It is important to understand that QDROs don’t cover all retirement accounts. Individual retirement accounts (IRAs) are not split with QDROs. Non-qualified plans fall outside of employee retirement income security act (ERISA) guidelines and are therefore not divided with a QDRO. Besides IRAs, these plans include (but are not limited to) deferred compensation plans, executive bonus plans, group carve-out plans, stock options and restricted stock. They are designed to meet specialized retirement needs for key executives. Nonemployee spouses need to verify which retirement plans are divided by QDRO and which are not. It would be devastating to think the entire retirement accounts were divided 50-50 with a QDRO and find out later that most of the retirement funds are not covered in the QDRO because they were in nonqualified plans.
Haste Makes Waste
Many litigated divorces include an attempt to stay out of a divorce trial by using mediation. Mediations frequently are long, grueling ordeals. The emotionally charged issues seem to be discussed early in the day, with the more rational discussions about retirement account divisions coming after several hours of parenting discussions. Everyone is the room is tired. They just want to finish the deal and go home. They agree to divide the retirement by some ratio and be done with it. Unfortunately, there are subtle but very important details to consider that can materially affect the anticipated retirement nest egg. Sometimes these details don’t appear until later. A few examples of these details include:
For defined benefit (DB) plans
For defined contribution (DC) plans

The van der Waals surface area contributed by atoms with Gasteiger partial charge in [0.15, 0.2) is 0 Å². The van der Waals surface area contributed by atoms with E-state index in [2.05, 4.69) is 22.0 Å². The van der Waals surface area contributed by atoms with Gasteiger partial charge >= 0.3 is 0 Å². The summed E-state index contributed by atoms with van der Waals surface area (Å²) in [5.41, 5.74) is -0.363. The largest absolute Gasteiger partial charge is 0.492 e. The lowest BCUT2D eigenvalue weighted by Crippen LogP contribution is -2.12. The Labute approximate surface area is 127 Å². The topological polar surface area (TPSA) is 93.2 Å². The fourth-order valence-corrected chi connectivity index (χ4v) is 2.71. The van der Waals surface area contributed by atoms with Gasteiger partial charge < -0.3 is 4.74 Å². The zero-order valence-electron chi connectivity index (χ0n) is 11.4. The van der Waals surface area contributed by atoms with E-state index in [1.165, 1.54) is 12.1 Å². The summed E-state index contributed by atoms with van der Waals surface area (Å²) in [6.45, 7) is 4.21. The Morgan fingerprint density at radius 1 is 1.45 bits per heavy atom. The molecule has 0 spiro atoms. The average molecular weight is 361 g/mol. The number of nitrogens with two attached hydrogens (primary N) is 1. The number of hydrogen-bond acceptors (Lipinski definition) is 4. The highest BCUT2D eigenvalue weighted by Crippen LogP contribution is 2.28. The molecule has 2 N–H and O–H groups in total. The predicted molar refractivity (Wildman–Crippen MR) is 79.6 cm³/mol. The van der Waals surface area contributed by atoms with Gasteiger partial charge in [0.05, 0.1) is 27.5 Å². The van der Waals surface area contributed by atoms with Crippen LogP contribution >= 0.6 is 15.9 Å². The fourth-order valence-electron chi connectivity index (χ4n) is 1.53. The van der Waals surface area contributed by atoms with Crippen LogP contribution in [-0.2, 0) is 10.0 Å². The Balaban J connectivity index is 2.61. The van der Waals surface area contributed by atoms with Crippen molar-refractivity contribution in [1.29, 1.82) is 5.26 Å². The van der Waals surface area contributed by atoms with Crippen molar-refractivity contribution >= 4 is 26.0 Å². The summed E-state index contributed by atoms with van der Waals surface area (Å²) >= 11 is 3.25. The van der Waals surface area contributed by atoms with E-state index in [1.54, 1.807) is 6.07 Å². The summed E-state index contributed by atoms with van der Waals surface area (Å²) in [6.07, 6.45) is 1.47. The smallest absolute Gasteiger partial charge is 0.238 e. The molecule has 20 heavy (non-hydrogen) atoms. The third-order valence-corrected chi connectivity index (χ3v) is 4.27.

When a couple chooses the collaborative law divorce process over litigation and mediation, they have time to carefully and fully address these and other details that can have a profound effect on their retirement life style. The collaborative process builds in the time and professional advice to assist the clients and their attorneys in designing a division of retirement accounts that fully addresses both spouses’ needs and concerns. In collaborative divorce cases, these decisions are made over a period of time that is measured in days or weeks, not in minutes.
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Tracy B. Stewart, CPA, PFS, CFP, CDFA specializes in family law litigation support in Houston, Texas. She helps clients protect their wealth during property settlement negotiations. She is a member of the AICPA Personal Financial Planning and the Forensic and Valuation Services sections. Stewart is a board trustee for the Collaborative Law Institute of Texas as well as on the Executive Board of Texas Society of CPAs. You can contact her through www.texasdivorcecpa.com.
The AICPA’s Personal Financial Planning Section is the premier provider of information, tools, advocacy and guidance for CPAs who specialize in providing estate, tax, retirement, risk management and investment planning advice to individuals and closely held entities. The Personal Financial Planning Section is open to all Regular Members, Associate Members and Non-CPA Section Associate Members of the AICPA. If you are a CPA who wants to demonstrate your expertise in this subject matter, become a Personal Financial Specialist Credential holder. Visit www.aicpa.org/PFP to learn more.